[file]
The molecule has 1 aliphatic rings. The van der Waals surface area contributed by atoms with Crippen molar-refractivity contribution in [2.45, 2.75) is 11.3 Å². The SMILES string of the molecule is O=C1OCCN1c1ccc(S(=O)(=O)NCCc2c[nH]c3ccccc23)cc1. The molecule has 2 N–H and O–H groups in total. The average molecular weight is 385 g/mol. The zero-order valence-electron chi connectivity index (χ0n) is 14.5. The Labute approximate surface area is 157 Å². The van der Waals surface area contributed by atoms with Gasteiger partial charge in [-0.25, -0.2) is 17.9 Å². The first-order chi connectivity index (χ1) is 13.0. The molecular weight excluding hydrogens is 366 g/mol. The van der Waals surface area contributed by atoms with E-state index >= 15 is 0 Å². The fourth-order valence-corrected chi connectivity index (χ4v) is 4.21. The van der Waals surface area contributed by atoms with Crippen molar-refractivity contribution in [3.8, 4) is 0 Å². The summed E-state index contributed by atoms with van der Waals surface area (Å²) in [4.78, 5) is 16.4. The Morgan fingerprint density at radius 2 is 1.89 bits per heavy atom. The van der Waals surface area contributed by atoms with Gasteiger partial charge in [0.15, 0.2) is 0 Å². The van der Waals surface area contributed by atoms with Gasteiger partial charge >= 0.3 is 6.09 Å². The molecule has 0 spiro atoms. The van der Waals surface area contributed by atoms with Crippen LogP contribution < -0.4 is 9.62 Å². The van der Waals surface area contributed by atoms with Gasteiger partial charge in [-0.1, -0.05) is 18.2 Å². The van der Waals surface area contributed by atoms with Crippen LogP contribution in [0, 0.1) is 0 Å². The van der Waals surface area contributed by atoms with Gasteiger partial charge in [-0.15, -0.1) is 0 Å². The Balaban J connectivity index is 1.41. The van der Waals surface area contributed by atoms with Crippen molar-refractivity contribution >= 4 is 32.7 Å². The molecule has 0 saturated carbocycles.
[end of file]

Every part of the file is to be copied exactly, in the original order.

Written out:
The molecule has 1 aliphatic rings. The van der Waals surface area contributed by atoms with Crippen molar-refractivity contribution in [2.45, 2.75) is 11.3 Å². The SMILES string of the molecule is O=C1OCCN1c1ccc(S(=O)(=O)NCCc2c[nH]c3ccccc23)cc1. The molecule has 2 N–H and O–H groups in total. The average molecular weight is 385 g/mol. The zero-order valence-electron chi connectivity index (χ0n) is 14.5. The Labute approximate surface area is 157 Å². The van der Waals surface area contributed by atoms with Gasteiger partial charge in [-0.25, -0.2) is 17.9 Å². The first-order chi connectivity index (χ1) is 13.0. The molecular weight excluding hydrogens is 366 g/mol. The van der Waals surface area contributed by atoms with E-state index >= 15 is 0 Å². The fourth-order valence-corrected chi connectivity index (χ4v) is 4.21. The van der Waals surface area contributed by atoms with Crippen molar-refractivity contribution in [3.8, 4) is 0 Å². The summed E-state index contributed by atoms with van der Waals surface area (Å²) in [4.78, 5) is 16.4. The Morgan fingerprint density at radius 2 is 1.89 bits per heavy atom. The van der Waals surface area contributed by atoms with Gasteiger partial charge in [0.15, 0.2) is 0 Å². The van der Waals surface area contributed by atoms with Gasteiger partial charge >= 0.3 is 6.09 Å². The molecule has 0 spiro atoms. The van der Waals surface area contributed by atoms with Crippen LogP contribution < -0.4 is 9.62 Å². The van der Waals surface area contributed by atoms with Gasteiger partial charge in [-0.1, -0.05) is 18.2 Å². The van der Waals surface area contributed by atoms with Crippen LogP contribution in [0, 0.1) is 0 Å². The van der Waals surface area contributed by atoms with Gasteiger partial charge in [-0.15, -0.1) is 0 Å². The Balaban J connectivity index is 1.41. The van der Waals surface area contributed by atoms with Crippen molar-refractivity contribution >= 4 is 32.7 Å². The molecule has 0 saturated carbocycles.